Sporting bodies face budget cuts if they fail to meet new gender quotas

Minister of State for Sport Patrick O'Donovan stated the move was aimed at "breaking the last glass ceiling"

Patrick O'Donovan, sport, Ireland,

Image: ©INPHO/Morgan Treacy

Minister of State for Sport Patrick O'Donovan has warned that sports groups in Ireland will need to hire more women or face funding cuts as a result. 

O'Donovan stated that new gender quotas, which would require 30% of all board members to be female, are aimed at helping women to "break the last glass ceiling."

Many organisations like the GAA, FAI and IRFU - which currently have one female representative on their board of directors between them, according to an analysis by The Irish Times - will be forced to comply with the move, nicknamed 'The Bonfire of the Blazers'. 

From 2019, sporting bodies will face the cuts should they fail to meet the quota as outlined, which the Minister for State believed was ample time for them to implement . 

"This is a challenge for sporting organisations," he said. "I hope they use this as an opportunity to comply, we are giving them plenty of time to comply.

"The decision to introduce gender quotes in politics - that was seen as a success. We would much prefer if we did not need quotas. I would prefer a situation where we didn’t need to do this.

"We are asking them to use the two year period to identify people of value to them in developing sport," he added.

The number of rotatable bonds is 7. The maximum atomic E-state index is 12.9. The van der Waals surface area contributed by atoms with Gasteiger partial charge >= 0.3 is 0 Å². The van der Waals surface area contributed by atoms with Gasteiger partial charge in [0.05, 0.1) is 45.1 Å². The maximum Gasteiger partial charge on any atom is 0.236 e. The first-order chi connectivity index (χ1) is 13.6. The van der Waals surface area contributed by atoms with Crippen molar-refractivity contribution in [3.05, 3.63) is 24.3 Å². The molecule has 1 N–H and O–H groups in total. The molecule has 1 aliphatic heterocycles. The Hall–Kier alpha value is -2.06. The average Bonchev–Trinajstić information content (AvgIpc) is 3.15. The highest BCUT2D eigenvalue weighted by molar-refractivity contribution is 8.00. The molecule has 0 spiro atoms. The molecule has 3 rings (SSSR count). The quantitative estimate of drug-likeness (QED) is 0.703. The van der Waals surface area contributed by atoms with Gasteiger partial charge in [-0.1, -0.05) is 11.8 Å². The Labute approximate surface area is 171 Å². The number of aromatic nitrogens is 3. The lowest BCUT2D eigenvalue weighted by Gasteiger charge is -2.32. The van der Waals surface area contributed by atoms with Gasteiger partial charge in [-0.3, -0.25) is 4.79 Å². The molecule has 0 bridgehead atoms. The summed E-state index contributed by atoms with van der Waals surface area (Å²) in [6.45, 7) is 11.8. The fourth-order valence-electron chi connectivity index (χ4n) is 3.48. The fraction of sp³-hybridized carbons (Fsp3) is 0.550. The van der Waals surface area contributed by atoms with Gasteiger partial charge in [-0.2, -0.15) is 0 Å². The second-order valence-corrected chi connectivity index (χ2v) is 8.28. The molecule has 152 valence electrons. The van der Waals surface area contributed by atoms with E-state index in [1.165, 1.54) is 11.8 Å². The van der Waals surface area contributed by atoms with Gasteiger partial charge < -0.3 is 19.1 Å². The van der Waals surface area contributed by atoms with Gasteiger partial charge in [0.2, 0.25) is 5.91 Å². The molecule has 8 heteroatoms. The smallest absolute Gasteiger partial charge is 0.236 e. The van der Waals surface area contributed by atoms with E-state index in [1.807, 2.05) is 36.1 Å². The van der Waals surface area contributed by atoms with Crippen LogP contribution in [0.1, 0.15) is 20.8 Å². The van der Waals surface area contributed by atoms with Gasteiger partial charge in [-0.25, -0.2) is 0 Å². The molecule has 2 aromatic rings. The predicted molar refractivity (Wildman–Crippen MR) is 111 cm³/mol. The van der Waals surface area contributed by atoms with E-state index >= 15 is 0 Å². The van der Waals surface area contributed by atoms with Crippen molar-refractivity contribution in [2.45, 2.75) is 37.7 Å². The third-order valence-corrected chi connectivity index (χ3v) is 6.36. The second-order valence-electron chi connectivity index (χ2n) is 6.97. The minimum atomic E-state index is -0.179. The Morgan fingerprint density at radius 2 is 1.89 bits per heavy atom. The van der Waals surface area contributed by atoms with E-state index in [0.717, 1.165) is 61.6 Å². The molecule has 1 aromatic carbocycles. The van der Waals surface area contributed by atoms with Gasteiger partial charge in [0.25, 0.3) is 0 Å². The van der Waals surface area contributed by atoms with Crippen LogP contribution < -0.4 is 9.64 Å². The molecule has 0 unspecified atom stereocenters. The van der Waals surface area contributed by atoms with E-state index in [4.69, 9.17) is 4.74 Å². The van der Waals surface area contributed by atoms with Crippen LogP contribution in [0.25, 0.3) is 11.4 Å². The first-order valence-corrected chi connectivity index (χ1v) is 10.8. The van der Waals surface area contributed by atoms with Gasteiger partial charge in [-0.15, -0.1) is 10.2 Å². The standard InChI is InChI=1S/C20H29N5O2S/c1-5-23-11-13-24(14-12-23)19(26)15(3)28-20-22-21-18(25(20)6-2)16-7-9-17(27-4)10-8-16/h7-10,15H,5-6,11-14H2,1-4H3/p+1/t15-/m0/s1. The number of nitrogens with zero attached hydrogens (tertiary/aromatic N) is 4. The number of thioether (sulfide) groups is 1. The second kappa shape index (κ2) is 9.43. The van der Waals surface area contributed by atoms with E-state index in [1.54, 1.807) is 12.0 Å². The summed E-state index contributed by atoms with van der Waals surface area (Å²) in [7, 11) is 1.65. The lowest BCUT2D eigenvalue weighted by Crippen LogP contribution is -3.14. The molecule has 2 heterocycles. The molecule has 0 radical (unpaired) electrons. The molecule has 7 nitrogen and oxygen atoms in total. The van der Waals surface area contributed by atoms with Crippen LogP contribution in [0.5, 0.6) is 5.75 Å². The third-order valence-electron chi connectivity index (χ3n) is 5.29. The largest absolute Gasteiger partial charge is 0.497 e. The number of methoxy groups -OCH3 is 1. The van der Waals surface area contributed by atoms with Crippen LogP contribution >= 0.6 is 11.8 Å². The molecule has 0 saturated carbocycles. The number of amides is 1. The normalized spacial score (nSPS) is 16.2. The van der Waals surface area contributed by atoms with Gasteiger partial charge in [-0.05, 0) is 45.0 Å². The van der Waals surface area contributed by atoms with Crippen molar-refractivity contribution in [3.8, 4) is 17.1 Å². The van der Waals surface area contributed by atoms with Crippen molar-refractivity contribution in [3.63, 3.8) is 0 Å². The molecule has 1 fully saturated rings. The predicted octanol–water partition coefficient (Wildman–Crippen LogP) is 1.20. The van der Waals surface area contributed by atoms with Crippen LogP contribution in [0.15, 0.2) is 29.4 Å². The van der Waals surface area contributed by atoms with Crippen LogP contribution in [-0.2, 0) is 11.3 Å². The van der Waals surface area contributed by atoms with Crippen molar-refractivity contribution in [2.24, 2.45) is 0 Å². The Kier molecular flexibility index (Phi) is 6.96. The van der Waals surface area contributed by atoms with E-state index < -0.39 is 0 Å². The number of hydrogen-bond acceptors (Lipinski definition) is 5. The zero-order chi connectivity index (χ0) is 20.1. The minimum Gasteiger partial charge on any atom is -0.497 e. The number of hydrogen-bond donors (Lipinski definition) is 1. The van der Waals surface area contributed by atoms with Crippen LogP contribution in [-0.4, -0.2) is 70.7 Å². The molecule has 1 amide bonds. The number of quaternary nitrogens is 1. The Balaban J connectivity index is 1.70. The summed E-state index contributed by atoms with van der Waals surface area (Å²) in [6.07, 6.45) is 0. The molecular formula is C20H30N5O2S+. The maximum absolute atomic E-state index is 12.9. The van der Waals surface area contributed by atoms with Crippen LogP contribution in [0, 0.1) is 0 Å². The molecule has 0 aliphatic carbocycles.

Speaking to Newstalk Breakfast, former Fianna Fáil Minister Mary O'Rourke stated that she doesn't think quotas are a good idea.

"In general terms, I think gender quotas are false," O'Rourke said. "I think that they put forward the idea that you should be picked for the role, whatever the role is, on the basis of your sex rather than on the basis of if you would be good for the job. I have always had that point of view, and I have stuck with it.

"If you are meritorious, you will get the job, if you’re not, you won’t," she added. "It is a revolutionary idea. All these organisations are strapped for cash, so it will probably work."

Meanwhile, Cork's camogie All Star Anna Geary says that while progress has been made, there is still some waty to go yet.

"It wasn't something I was aware of until I grew up into my adult years and I saw, whether it was sponsorship opportunities or from a financial point of view, that we weren't getting the same as men," said Geary.

"There are improvements being made, you can see changes, so I would look at these gender quotas as the exact same. This is about how we can better our sporting organisations across the country and the world so that younger people don't just have role models on the pitches, they have them off the pitch as well."